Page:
Design defects include:

  • Improper site selection
  • Building/system does not work as designed
  • Defective plans, specifications, selection of improper materials

Defective (physical) construction includes: 

  • Faulty workmanship
  • Poor quality
  • Noncompliance with codes, specifications, plans, product manufacturer instructions, buyer’s expectations, industry standards

Material or products used in a project may be defective, inferior, or inadequate.

Soil defects can be categorized separately and include expansive and saturated soils, and improper grading, fill, compaction, and defective testing.

Some “usual suspects” in construction defect claims include:

  • Saturated, expansive, and poorly compacted soil
  • Improper reinforcement of foundation systems, failure to properly prepare for utilities, failure to properly install anchor bolts, crawl space moisture, and improper foundation waterproofing
  • Defects in civil engineering and site drainage
  • Framing defects encompassing shear panels, absence of fire stopping, out-of- plumb and out-of-plane walls, and balcony deck framing
  • Plumbing defects that include the failure to ream ends of copper pipes that are cut and failure to isolate pipes from framing[vi]

Construction defects can be grouped into the following defect categories: site, building envelope, structural, heating/ventilation/air conditioning, electrical, plumbing, and fire/life safety systems.[vii]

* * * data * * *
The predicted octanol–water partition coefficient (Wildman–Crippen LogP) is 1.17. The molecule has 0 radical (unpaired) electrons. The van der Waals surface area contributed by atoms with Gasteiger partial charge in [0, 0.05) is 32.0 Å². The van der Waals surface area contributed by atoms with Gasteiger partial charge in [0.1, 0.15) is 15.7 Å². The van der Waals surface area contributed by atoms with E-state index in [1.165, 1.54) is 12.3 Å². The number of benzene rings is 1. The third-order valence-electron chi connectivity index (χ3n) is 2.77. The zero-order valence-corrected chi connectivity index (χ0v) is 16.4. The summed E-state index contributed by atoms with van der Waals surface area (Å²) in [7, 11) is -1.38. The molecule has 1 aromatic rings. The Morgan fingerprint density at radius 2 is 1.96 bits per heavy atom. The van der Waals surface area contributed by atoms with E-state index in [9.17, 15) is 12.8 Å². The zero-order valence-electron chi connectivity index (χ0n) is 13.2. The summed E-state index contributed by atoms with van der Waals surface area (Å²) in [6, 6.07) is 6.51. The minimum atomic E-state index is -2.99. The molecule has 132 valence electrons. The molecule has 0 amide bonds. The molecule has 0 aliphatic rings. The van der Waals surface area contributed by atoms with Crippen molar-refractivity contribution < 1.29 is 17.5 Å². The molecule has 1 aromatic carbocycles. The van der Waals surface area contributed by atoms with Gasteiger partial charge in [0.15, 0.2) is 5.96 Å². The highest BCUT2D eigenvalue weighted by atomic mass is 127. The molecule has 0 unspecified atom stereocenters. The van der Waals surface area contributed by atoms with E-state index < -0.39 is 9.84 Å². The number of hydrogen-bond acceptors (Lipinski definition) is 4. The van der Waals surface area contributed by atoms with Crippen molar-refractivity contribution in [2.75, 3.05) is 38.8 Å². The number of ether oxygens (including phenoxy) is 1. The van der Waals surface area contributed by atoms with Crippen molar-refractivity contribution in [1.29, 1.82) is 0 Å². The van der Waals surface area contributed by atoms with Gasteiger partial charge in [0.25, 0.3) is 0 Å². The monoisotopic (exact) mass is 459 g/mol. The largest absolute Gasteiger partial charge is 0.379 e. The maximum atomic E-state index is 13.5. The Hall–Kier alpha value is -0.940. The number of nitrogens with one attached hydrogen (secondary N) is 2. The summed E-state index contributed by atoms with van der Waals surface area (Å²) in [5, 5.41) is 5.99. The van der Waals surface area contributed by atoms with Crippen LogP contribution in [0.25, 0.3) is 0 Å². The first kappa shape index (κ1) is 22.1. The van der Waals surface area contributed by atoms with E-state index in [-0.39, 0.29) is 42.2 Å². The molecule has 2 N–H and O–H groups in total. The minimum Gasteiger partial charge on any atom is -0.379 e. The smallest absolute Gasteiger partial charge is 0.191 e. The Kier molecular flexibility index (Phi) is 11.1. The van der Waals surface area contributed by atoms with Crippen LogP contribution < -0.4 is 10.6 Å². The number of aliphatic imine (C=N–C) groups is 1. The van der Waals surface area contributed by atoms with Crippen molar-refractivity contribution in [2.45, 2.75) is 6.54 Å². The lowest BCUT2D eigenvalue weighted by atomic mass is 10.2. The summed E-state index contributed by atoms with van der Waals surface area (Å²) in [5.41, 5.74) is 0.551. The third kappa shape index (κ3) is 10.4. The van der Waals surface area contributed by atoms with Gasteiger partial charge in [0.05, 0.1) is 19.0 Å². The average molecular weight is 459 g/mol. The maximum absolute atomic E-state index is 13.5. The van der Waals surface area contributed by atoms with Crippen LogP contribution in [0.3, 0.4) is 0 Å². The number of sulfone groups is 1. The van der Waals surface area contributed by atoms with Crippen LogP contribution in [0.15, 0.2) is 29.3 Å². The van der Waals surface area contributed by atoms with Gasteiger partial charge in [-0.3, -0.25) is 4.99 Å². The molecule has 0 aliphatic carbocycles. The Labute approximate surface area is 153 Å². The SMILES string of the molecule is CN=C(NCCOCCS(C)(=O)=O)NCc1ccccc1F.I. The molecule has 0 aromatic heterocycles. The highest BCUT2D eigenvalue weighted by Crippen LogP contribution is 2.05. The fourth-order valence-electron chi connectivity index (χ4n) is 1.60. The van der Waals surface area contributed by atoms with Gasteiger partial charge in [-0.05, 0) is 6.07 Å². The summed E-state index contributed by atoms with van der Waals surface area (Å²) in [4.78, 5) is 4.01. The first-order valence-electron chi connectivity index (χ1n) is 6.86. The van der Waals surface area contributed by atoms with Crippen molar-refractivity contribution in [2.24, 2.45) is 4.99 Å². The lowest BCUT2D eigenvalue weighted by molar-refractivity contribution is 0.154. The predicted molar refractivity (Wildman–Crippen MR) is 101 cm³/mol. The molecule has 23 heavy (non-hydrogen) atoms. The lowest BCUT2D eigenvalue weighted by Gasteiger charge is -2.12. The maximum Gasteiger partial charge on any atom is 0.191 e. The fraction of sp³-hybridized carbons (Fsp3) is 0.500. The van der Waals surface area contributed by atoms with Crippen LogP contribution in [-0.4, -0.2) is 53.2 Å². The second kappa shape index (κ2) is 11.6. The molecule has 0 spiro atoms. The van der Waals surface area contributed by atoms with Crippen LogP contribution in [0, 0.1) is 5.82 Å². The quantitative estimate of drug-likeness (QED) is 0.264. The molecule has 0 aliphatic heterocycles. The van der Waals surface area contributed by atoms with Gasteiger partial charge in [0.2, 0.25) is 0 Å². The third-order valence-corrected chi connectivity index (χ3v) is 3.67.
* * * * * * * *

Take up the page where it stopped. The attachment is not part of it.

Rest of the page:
Why do construction defects seem to be occurring more frequently?  A number of reasons have been offered: an abandonment of “the traditional design approach where the architect would utilize established…standards and details…that were similar and consistent, i.e. ‘tried and true’”;  untested new business materials that are limited in application; inadequate design detail; a change in the contractor’s role from “Master Builder” to “master broker” with the latter’s emphasis on “low initial cost and higher profits” overriding the goal of a product free of defects; the priorities of getting the project done as quickly as possible and maximizing profit; the overall “lack of quality assurance and quality control,” and the lack of effective coordination “resulting in scheduling and sequencing problems.”[viii]


[i] Frank Gatlin, AIA, NCARB, Identifying & Managing Design and Construction Defects (Construction/Insight from Hindsight: Issue 5, Winter 2013) http://www.navigant.com/~/media/WWW/Site/Insights/Construction/IFH%20Winter%202013/CON_IdentifyingManagingDesignConstructionDefects_TL_0213.ashx.

[ii] Gatlin.

[iii] Gatlin.

[iv] https://www.leg.state.nv.us/NRS/NRS-040.html#NRS040Sec615, retrieved 1/23/20.

[v] http://www.leg.state.fl.us/statutes/index.cfm?App_mode=Display_Statute&Search_String=&URL=0500-0599/0558/Sections/0558.002.html, retrieved 1/23/20.

[vi] Robert S. Mann, Defect-Free Buildings: A Construction Manual for Quality Control and Conflict Resolution (New York, NY: McGraw-Hill Companies, 2007) 92.

[vii] Gatlin.

[viii] Gatlin.